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© Research
Publication : Haematologica

Senescence is a Spi1/PU.1-induced anti-proliferative mechanism in primary hematopoietic cells

Scientific Fields
Diseases
Organisms
Applications
Technique

Published in Haematologica - 14 Sep 2017

Delestré L, Hengxiang C, Esposito M, Quiveron C, Mylonas E, Penard-Lacronique V, Bischof O, Guillouf C

Link to Pubmed [PMID] – 28912174

Haematologica 2017 Sep;

Transcriptional deregulation caused by epigenetic or genetic alterations is a major cause of leukemic transformation. The Spi1/PU.1 transcription factor is a key regulator of many steps of hematopoiesis, and limits self-renewal of hematopoietic stem cells. The deregulation of its expression or activity contributes to leukemia, in which Spi1 can be either an oncogene or a tumor suppressor. Here, we explored whether cellular senescence, an anti-tumoral pathway that restrains cell proliferation, is a mechanism by which Spi1 limits hematopoietic cells expansion, and thus prevents the development of leukemia. We show that Spi1 overexpression triggers cellular senescence both in primary fibroblasts and hematopoietic cells. Erythroid and myeloid lineages are both prone to Spi1-induced senescence. In hematopoietic cells, Spi1-induced senescence requires its DNA-binding activity and a functional p38MAPK14 pathway but is independent of a DNA-damage response. In contrast, in fibroblasts, Spi1-induced senescence is triggered by a DNA-damage response. Importantly, using our well-established Spi1 transgenic leukemia mouse model, we demonstrate that Spi1 overexpression also induces senescence in erythroid progenitors of the bone marrow in vivo before the onset of the pre-leukemic phase of the erythroleukemia. Remarkably, the senescence response is lost during the progression of the disease and erythroid blasts do not display a higher expression of Dec1 and CDKN1A, two of the induced-senescence markers in young animals. These results bring indirect evidence that leukemia develops from cells having bypassed Spi1-induced senescence. Overall, our results reveal senescence as a Spi1-induced anti-proliferative mechanism that may be a safeguard against the development of acute myeloid leukemia.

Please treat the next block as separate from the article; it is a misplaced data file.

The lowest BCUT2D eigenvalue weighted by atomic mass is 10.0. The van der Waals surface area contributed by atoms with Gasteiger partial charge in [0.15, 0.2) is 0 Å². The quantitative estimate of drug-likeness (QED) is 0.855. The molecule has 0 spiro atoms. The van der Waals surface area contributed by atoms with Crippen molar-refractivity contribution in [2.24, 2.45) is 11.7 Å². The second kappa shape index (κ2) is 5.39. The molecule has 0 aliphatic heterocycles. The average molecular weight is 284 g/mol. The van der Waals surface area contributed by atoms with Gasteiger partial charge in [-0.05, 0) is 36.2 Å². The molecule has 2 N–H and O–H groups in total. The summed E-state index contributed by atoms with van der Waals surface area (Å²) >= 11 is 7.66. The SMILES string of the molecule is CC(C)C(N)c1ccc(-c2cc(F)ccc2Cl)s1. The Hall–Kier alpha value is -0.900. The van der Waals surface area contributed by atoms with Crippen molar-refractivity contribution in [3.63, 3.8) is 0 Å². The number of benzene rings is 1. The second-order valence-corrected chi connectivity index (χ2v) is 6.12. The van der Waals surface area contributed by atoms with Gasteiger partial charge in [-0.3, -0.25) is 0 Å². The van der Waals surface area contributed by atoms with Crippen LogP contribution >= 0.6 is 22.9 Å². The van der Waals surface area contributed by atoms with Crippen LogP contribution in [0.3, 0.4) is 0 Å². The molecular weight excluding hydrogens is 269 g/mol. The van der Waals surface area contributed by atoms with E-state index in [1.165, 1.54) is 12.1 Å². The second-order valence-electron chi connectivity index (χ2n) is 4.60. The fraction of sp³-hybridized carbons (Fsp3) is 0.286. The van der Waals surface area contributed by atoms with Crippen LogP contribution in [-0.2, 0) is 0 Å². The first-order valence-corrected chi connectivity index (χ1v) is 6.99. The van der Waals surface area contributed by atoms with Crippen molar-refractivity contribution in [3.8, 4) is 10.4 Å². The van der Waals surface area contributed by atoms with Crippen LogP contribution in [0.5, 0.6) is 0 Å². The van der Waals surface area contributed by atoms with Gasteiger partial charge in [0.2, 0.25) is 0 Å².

https://www.ncbi.nlm.nih.gov/pubmed/28912174